Divulgação, Notícias

Climate change influence over tropical diseases dynamics

Under indirect climate influence over endemic diseases, some extreme weather events can also trigger infectious disease epidemics


Tropical diseases incidence and geographic expansion monitoring should be part of epidemiological surveillance, focused on populations suffering or that will still suffer the impacts of climate change

Ulisses Confalonieri1; Júlia Menezes2
1Full Researcher at René Rachou Research Center, Oswaldo Cruz Foundation
2Doctoral student in Collective Health at René Rachou Research Center, Oswaldo Cruz Foundation

Global shifts in climate systems result from the build, in the high atmosphere, of the so-called greenhouse gases, from which the most important is carbon gas. These cases are a result of human activities, especially burning of fossil fuels (petroleum, coal) and plant biomass (deforestation). The result is an increase of solar radiation on the Earths surface, with its physical consequences (changes in temperature and rainfall patterns around the globe) and biological consequences (changes in phenology and species occurrence areas).

Until the end of the century, we expect the global average temperature to increase by 4.5ºC, influencing the occurrence of tropical diseases in new areas. Changed climates influence directly or indirectly the dynamics of tropical diseases. Directly, we can observe temperature and humiditys effect over infectious and parasitic agents and their vectors. Regarding temperature shifts, there is an ideal range (14ºC to 40ºC) in which the conditions are ideal for infection processes, however, subtle variations in the upper and lower limits can favor the occurrence of some diseases. A good example is the parasites reproductive cycle acceleration due to temperature increases. To some vectors, like Anopheles sp. and Aedes sp., warmer climates favor the development of immature forms and accelerate blood digestion in the vectors body, making them need to feed more frequently. This may contribute to an increased infection risk in areas with changed climate (e.g. Malaria). It can also geographically expand the distribution of a given disease (e.g. dengue fever) to places where it does not occur due to temperate climate, which prevents vector proliferation. Rainfall also has a direct influence over transmission dynamics, since it favors the formation of breeding spots and propitiates an increase of vegetal ecosystems, favoring an increase of host populations.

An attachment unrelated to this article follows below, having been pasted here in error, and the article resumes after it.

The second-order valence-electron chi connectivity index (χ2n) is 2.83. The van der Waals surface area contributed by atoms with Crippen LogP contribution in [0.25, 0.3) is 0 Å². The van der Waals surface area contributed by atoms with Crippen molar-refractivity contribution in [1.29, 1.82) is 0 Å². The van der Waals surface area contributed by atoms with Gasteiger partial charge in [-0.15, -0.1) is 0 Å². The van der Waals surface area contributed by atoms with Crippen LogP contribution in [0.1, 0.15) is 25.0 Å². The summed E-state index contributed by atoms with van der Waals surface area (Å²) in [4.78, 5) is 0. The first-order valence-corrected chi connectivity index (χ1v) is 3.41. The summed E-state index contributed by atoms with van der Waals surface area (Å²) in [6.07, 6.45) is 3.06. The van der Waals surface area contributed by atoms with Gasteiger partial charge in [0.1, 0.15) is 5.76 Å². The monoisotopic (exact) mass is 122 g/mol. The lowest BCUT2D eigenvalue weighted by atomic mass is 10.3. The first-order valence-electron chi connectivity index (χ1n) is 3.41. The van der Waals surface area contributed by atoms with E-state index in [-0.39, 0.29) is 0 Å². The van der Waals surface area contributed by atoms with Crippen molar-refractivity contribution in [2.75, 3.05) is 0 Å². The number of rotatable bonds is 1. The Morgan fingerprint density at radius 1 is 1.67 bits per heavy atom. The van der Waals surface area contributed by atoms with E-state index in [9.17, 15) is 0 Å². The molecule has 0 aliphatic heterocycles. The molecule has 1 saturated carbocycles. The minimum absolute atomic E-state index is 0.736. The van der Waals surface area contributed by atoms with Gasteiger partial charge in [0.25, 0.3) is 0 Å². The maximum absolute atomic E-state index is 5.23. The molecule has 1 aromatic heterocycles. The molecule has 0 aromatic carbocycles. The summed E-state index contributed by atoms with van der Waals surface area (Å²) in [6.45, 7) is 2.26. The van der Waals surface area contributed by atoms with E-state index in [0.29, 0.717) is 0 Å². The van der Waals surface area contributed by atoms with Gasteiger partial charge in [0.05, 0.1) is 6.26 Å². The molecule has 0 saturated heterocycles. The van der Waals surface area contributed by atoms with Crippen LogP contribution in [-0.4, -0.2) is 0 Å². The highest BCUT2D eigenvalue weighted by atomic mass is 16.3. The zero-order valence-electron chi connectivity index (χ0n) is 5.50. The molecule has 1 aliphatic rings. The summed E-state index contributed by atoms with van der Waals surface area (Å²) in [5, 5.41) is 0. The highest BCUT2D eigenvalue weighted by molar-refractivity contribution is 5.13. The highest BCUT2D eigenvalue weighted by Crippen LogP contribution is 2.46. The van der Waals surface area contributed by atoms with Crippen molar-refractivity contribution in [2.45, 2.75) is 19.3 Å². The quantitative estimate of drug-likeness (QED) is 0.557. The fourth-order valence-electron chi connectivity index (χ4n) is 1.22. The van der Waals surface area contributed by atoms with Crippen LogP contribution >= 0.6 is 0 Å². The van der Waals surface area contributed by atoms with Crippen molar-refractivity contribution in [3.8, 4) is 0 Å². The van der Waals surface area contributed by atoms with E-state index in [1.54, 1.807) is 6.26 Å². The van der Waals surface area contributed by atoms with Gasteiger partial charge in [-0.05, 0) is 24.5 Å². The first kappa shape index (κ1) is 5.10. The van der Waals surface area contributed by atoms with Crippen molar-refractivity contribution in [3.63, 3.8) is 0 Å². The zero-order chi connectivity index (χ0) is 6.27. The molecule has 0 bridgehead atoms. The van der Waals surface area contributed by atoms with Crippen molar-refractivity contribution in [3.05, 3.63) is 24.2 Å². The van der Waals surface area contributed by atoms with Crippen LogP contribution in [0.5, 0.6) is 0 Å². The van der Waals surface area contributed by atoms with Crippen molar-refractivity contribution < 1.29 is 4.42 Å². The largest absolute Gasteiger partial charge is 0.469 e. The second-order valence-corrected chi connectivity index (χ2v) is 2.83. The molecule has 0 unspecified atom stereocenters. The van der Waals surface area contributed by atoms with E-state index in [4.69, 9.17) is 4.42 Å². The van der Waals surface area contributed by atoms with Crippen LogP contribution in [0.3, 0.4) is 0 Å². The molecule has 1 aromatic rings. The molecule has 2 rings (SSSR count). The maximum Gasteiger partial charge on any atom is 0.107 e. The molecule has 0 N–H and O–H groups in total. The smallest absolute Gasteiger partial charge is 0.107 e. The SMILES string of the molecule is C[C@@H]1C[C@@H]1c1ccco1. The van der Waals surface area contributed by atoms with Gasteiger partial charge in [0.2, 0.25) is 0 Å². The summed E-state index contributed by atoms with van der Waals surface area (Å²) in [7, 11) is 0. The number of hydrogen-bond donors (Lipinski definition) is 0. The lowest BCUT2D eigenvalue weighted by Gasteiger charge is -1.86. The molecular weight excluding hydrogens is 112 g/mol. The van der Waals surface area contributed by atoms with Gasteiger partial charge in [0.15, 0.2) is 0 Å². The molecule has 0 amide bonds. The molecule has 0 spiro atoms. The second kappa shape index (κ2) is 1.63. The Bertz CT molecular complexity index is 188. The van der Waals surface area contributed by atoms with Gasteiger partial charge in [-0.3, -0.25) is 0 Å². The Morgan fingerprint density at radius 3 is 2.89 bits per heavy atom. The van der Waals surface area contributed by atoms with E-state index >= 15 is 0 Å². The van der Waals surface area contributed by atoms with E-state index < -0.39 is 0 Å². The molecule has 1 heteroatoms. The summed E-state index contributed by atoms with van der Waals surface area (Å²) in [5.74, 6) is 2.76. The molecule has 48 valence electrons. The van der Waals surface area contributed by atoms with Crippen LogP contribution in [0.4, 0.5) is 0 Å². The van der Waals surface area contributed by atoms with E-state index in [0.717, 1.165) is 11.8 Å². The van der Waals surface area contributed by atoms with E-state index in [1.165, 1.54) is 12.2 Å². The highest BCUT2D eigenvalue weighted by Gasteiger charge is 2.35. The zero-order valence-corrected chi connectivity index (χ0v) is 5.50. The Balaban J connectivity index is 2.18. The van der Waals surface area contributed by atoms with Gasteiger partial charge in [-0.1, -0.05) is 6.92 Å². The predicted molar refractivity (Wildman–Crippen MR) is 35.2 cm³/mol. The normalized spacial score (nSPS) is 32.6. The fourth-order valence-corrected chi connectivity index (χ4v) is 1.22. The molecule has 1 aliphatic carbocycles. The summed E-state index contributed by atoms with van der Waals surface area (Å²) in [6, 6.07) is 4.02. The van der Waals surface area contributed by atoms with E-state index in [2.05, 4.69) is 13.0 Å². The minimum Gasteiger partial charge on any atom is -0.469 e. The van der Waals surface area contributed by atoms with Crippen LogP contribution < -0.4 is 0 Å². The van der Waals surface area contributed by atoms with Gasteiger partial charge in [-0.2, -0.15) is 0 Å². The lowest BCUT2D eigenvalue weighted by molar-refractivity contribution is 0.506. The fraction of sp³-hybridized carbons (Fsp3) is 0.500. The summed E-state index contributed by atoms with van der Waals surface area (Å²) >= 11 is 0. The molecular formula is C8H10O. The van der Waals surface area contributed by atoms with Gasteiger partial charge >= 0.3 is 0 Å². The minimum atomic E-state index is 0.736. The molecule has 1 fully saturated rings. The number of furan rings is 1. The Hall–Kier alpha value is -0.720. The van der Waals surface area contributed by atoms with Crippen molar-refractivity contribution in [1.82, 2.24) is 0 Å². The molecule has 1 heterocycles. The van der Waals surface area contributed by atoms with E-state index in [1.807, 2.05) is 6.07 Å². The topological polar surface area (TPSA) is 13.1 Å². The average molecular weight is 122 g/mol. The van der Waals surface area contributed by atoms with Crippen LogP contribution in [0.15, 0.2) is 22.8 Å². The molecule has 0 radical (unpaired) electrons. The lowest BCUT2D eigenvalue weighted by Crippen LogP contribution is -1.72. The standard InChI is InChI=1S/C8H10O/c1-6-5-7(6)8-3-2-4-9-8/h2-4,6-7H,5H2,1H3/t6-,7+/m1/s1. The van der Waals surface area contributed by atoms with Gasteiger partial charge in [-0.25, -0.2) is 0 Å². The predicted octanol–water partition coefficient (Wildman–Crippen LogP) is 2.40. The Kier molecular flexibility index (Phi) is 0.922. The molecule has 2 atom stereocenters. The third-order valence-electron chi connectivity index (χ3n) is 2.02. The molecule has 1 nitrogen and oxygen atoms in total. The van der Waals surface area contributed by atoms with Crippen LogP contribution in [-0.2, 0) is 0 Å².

Some weather events can also cause infectious diseases outbreaks under indirect weather influence. If the climate change results in prolonged droughts, these could result in a human populations migration processes from the affected region and, this way, spatially dispersing a chronic infection previously restricted to a determined region. This seems to have happened in Brazilian Northeast during the 1980s and 1990s, when urban epidemics of cholera and visceral leishmaniasis (VL) were reported in some capitals immediately after successive years of drought. A similar mechanism took place in the early 1980s with Malaria outbreaks in Maranhão, when prolonged droughts triggered the migration of non-immunized populations to cities near the Amazon, areas of endemic transmission of the disease. Once the drought was over, the migrants would return home with the infection, causing a significant increase of imported malaria cases, which became more frequent than the autochthonous cases. As for floods, the relation between these events and leptospirosis cases were observed in Rio de Janeiro and Rio Grande do Norte, for example. Regarding the latter, epidemic outbreaks took place in years of heavy rainfall, above the historical average in 1985, 1986 and 1995.

Another factor for which climate change may influence tropical diseases is due to a greater frequency of natural phenomena as the El-Niño, which includes a periodic and irregular wind change and water temperature in the Pacific Ocean. The influence over the dynamics of infectious diseases can by diverse, since the phenomenon is associated to an increase of rainfall in some regions (e.g. São Francisco basin), while others, since the Amazon, the El-Niño is associated to a decreased rainfall. In Bahia, for example, the annual VL incidence seems to be influenced by the El-Niño episodes duration and frequency. Generally speaking, the years when the phenomenon occurred were associated to a lower VL incidence, while the following years (without the phenomenon) registered an increase in the diseases incidence.

Regardless of the expected shifts in tropical diseases dynamics or their occurrence areas, the fact is that climate change may require new ways to control and prevent these diseases in a close future. Whether in natural or in constructed environments, the environmental and climate changes expected for the next decades could create new ecological niches for both adult species and its immature forms. In face of this, monitoring incidence and geographical expansion of tropical diseases should be part of epidemiological surveillance, focused on populations suffering or that will still suffer the impacts of climate change.…